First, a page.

The book's main character, Peter Fallon, argues that "we weren't responsible for firing hundreds of people; we were responsible for saving hundreds more by making this company solvent again." That's sounds like a moral justification for offshoring jobs. Isn't it?
In 2001-2002, when the dot.com bubble burst, [saving a company] seemed like a good reason for outsourcing. I put my heart into it and did a good job. But in the years following the dot.com bubble, a lot of CEOs turned to outsourcing to appeal to Wall Street. In their hiring agreements there is a pre-set cash bonus and if you meet this number, you get this much in bonus. That's what I've seen happening.
Not every every CIO or firm decides to offshore their IT department. What arguments are brought to bear by companies that reject offshore outsourcing?
Some companies take moral responsibility, social responsibility and don't go offshore. Rather than lay off people, they try to retain their valuable, loyal employees. I don't mean job protection, because a company does not have the obligation to protect an employee's job. The employee needs to bring their value, and management also needs to bring its value. I'm not anti-offshoring because there are certain low-cost offshore skills that can help speed up the initial rollout of new technologies. But it's your loyal employees that know the best processes and the data.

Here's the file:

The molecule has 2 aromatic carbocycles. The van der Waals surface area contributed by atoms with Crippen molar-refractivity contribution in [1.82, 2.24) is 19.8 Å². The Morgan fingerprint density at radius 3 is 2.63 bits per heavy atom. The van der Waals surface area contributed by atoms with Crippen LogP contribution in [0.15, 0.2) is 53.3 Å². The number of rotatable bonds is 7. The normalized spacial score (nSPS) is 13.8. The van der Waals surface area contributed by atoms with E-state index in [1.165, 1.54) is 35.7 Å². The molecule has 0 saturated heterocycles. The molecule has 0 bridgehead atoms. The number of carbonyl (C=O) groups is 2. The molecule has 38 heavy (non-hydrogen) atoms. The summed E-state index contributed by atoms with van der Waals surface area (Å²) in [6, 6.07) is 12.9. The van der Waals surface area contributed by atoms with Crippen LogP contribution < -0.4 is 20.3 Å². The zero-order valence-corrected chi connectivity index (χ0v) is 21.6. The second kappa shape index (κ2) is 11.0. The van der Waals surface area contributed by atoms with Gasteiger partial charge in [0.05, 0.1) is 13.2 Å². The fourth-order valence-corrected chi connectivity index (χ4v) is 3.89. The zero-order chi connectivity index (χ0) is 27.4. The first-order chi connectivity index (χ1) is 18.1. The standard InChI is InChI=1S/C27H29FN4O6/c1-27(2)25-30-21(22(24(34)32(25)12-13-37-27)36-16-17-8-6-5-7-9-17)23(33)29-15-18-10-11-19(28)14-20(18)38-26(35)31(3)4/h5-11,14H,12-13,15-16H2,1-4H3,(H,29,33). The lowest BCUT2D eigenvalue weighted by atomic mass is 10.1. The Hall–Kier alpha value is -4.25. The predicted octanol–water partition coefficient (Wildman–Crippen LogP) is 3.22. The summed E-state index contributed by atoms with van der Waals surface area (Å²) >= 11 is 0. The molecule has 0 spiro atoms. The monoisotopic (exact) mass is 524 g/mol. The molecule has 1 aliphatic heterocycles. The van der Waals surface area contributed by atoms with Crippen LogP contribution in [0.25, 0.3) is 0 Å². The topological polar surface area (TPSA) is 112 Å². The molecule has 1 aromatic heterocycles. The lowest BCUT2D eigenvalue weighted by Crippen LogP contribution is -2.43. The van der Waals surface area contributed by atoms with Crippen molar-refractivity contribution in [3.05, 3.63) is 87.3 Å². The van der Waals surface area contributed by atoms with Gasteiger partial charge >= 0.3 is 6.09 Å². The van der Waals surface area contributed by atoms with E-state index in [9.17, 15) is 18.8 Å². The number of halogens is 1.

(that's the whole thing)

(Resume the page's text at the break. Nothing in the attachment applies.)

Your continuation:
Companies that outsource their IT departments, and then announce job cuts, will call it a hard decision. To me, it's an easy solution to go offshore. They feel they can achieve business success by holding the service provider accountable to meet all the KPIs [Key Performance Indicators].
That's not the truth. Companies that retain their employees through a recovery retain their competitiveness. Companies that offshore are losing that competitiveness, that loyal employee -- you are losing the stability of a team in the long term.